Political Notes: Inside Dutch queen's convo with SF LGBTQ leaders

  • by Matthew S. Bajko, Assistant Editor
  • Monday September 12, 2022
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Queen Máxima of the Netherlands, in pink dress seated next to San Francisco Mayor London Breed, talked with LGBTQ leaders inside Twin Peaks Tavern during her September 6 visit to the Castro neighborhood. Photo: San Francisco Chronicle/pool<br>
Queen Máxima of the Netherlands, in pink dress seated next to San Francisco Mayor London Breed, talked with LGBTQ leaders inside Twin Peaks Tavern during her September 6 visit to the Castro neighborhood. Photo: San Francisco Chronicle/pool

Seated before the glass windows of San Francisco's Twin Peaks Tavern, the first gay bar in America whose patrons could be easily seen from the street, Queen Máxima of the Netherlands engaged in a conversation no different than ones that can be heard in the historic watering hole any day of the week.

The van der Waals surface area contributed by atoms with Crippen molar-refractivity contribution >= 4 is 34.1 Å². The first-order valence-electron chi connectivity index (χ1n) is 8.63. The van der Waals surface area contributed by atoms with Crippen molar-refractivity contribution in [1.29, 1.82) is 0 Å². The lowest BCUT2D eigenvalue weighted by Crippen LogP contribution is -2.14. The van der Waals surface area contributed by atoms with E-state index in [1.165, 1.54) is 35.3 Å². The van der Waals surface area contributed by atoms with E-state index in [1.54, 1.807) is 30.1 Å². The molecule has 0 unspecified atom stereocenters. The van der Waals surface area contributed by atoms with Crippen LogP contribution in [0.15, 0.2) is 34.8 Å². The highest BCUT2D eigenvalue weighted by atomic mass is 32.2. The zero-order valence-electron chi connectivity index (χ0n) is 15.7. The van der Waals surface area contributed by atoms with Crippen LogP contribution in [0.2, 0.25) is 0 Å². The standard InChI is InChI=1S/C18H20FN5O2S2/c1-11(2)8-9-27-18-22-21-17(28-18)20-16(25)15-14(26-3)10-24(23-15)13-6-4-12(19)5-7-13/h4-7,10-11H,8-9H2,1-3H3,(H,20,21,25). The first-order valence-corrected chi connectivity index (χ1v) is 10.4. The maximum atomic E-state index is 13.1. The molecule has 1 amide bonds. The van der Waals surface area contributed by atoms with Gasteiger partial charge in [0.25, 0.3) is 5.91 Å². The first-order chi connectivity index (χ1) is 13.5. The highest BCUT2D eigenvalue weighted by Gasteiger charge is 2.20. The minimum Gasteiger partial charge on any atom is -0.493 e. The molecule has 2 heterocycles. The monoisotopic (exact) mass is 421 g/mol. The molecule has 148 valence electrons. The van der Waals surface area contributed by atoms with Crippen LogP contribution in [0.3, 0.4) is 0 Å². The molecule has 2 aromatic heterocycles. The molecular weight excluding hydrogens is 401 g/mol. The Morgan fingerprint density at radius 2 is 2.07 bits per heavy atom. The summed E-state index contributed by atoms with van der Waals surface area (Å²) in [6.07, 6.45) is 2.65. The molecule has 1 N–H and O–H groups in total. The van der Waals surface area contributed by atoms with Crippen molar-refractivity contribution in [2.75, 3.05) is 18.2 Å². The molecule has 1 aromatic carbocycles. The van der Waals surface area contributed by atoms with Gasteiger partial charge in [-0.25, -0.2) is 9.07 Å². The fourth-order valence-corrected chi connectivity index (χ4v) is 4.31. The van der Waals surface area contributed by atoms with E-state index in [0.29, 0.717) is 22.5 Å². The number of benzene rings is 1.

For roughly 20 minutes she discussed with half a dozen of the city's LGBTQ leaders the ongoing monkeypox outbreak, various obstacles transgender individuals face, and the LGBTQ community's myriad legal battles in the U.S. Joining the group seated around three of the bar's indoor tables was San Francisco Mayor London Breed.

"We got some international stars here," noted Breed, who helped escort the Dutch queen through the city's LGBTQ Castro district the morning of September 6.

With a crush of onlookers and journalists gathered outside of the bar at the intersection of Castro and Market streets, Máxima first engaged with San Francisco AIDS Foundation CEO Tyler TerMeer, Ph.D., a 39-year-old gay Black man who is of Dutch ancestry. He gave a brief synopsis of the 40-year-old agency's evolution from addressing the HIV/AIDS epidemic to offering myriad health services today.